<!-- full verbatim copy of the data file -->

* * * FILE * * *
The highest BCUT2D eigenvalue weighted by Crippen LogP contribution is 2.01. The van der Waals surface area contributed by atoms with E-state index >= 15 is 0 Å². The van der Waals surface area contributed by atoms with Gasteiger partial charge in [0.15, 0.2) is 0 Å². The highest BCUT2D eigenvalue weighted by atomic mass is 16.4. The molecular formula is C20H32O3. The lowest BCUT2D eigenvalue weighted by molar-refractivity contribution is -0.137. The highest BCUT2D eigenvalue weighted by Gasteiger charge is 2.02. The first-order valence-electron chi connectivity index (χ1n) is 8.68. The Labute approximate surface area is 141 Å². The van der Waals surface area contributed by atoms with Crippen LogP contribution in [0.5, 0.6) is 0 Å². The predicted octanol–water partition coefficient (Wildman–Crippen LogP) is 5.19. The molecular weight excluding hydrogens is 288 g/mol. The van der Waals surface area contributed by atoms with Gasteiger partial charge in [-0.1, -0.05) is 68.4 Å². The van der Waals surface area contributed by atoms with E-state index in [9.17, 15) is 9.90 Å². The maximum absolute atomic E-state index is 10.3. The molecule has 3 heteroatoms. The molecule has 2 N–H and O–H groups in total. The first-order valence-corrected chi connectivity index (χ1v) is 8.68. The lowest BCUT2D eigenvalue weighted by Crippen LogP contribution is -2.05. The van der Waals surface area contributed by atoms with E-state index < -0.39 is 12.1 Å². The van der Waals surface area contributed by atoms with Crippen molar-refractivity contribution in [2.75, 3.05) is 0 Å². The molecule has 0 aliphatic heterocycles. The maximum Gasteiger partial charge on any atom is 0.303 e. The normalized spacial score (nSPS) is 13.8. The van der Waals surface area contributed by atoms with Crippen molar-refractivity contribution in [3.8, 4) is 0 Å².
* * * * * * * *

The highest BCUT2D eigenvalue weighted by Crippen LogP contribution is 2.01. The van der Waals surface area contributed by atoms with E-state index >= 15 is 0 Å². The van der Waals surface area contributed by atoms with Gasteiger partial charge in [0.15, 0.2) is 0 Å². The highest BCUT2D eigenvalue weighted by atomic mass is 16.4. The molecular formula is C20H32O3. The lowest BCUT2D eigenvalue weighted by molar-refractivity contribution is -0.137. The highest BCUT2D eigenvalue weighted by Gasteiger charge is 2.02. The first-order valence-electron chi connectivity index (χ1n) is 8.68. The Labute approximate surface area is 141 Å². The van der Waals surface area contributed by atoms with Crippen LogP contribution in [0.5, 0.6) is 0 Å². The predicted octanol–water partition coefficient (Wildman–Crippen LogP) is 5.19. The molecular weight excluding hydrogens is 288 g/mol. The van der Waals surface area contributed by atoms with Gasteiger partial charge in [-0.1, -0.05) is 68.4 Å². The van der Waals surface area contributed by atoms with E-state index in [9.17, 15) is 9.90 Å². The maximum absolute atomic E-state index is 10.3. The molecule has 3 heteroatoms. The molecule has 2 N–H and O–H groups in total. The first-order valence-corrected chi connectivity index (χ1v) is 8.68. The lowest BCUT2D eigenvalue weighted by Crippen LogP contribution is -2.05. The van der Waals surface area contributed by atoms with E-state index < -0.39 is 12.1 Å². The van der Waals surface area contributed by atoms with Crippen molar-refractivity contribution in [2.75, 3.05) is 0 Å². The molecule has 0 aliphatic heterocycles. The maximum Gasteiger partial charge on any atom is 0.303 e. The normalized spacial score (nSPS) is 13.8. The van der Waals surface area contributed by atoms with Crippen molar-refractivity contribution in [3.8, 4) is 0 Å².